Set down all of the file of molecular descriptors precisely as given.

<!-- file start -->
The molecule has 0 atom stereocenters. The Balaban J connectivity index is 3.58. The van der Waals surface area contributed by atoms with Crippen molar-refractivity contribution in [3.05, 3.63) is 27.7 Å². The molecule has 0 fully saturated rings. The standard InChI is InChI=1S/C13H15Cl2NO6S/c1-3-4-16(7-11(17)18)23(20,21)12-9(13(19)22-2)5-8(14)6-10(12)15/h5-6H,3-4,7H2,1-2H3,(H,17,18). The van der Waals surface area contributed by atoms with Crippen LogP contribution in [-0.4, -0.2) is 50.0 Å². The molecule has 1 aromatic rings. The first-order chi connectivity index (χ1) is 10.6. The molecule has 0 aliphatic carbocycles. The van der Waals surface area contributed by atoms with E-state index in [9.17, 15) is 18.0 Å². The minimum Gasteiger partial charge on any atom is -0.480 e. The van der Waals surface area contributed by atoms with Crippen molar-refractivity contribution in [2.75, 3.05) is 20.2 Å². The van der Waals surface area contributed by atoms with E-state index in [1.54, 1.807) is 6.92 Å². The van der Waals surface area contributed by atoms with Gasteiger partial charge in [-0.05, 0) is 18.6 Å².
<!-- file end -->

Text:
The molecule has 0 atom stereocenters. The Balaban J connectivity index is 3.58. The van der Waals surface area contributed by atoms with Crippen molar-refractivity contribution in [3.05, 3.63) is 27.7 Å². The molecule has 0 fully saturated rings. The standard InChI is InChI=1S/C13H15Cl2NO6S/c1-3-4-16(7-11(17)18)23(20,21)12-9(13(19)22-2)5-8(14)6-10(12)15/h5-6H,3-4,7H2,1-2H3,(H,17,18). The van der Waals surface area contributed by atoms with Crippen LogP contribution in [-0.4, -0.2) is 50.0 Å². The molecule has 1 aromatic rings. The first-order chi connectivity index (χ1) is 10.6. The molecule has 0 aliphatic carbocycles. The van der Waals surface area contributed by atoms with E-state index in [9.17, 15) is 18.0 Å². The minimum Gasteiger partial charge on any atom is -0.480 e. The van der Waals surface area contributed by atoms with Crippen molar-refractivity contribution in [2.75, 3.05) is 20.2 Å². The van der Waals surface area contributed by atoms with E-state index in [1.54, 1.807) is 6.92 Å². The van der Waals surface area contributed by atoms with Gasteiger partial charge in [-0.05, 0) is 18.6 Å².